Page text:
At any position, with a suitable transducer array, it is possible to determine whether a flux response unique to a particular conductor exists for any frequency the instrument is made sensitive to. Brief Description of Drawings

Fig. 1 is Fig 1 of GB-A-1,509,380 and shows an antenna assembly that may be employed in the present invention;

Fig. 2 is a block diagram of an embodiment of the present invention; and

Fig. 3 is a block diagram of a second embodiment. Modes for carrying out the invention Fig. 1 shows a supporting tripod structure with telescopic legs 6 to facilitate levelling. It carries three identical coils 1, 2, 3 oriented with their axes in parallel (and generally arranged to be vertical). The axes define a triangle 5 where they meet the surface of the ground. The support structure also carries a housing 4 for signal processing circuitry, power means etc. For use in the present invention this includes a "frequency sweeping receiver" as shown in Fig. 2. Thus signals from the antenna 10 (in this case, the coils 1, 2, 3) are amplified by an amplifier 12 and subjected to fast fourier transform analysis in an FFT analyser 14 under the control of a microprocessor 16 with an associated memory 18. An output may be displayed visually and/or aurally by means of a display/sounder 20 and/or stored" in the memory 18 for subsequent evaluation.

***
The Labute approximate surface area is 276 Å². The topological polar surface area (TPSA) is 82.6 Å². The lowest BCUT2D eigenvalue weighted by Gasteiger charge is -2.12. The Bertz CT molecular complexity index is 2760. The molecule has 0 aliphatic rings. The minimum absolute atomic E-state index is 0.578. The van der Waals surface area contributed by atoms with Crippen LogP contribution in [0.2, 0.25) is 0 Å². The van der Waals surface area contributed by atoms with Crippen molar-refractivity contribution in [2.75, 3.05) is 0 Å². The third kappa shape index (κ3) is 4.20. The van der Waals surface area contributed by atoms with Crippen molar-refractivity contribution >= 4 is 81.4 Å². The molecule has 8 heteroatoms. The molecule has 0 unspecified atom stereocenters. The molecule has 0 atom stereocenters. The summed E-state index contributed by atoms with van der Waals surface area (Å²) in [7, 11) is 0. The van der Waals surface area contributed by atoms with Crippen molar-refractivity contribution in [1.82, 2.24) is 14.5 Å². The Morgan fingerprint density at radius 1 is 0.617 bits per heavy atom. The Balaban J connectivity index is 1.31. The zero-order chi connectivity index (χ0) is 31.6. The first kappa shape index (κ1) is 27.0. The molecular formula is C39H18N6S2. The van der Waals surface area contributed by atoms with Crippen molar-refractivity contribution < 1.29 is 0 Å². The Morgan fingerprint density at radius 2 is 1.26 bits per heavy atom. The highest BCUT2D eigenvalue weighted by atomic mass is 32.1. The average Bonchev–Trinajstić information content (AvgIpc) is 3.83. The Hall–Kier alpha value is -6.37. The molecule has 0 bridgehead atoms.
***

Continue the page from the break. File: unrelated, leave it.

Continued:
The apparatus may be employed as follows.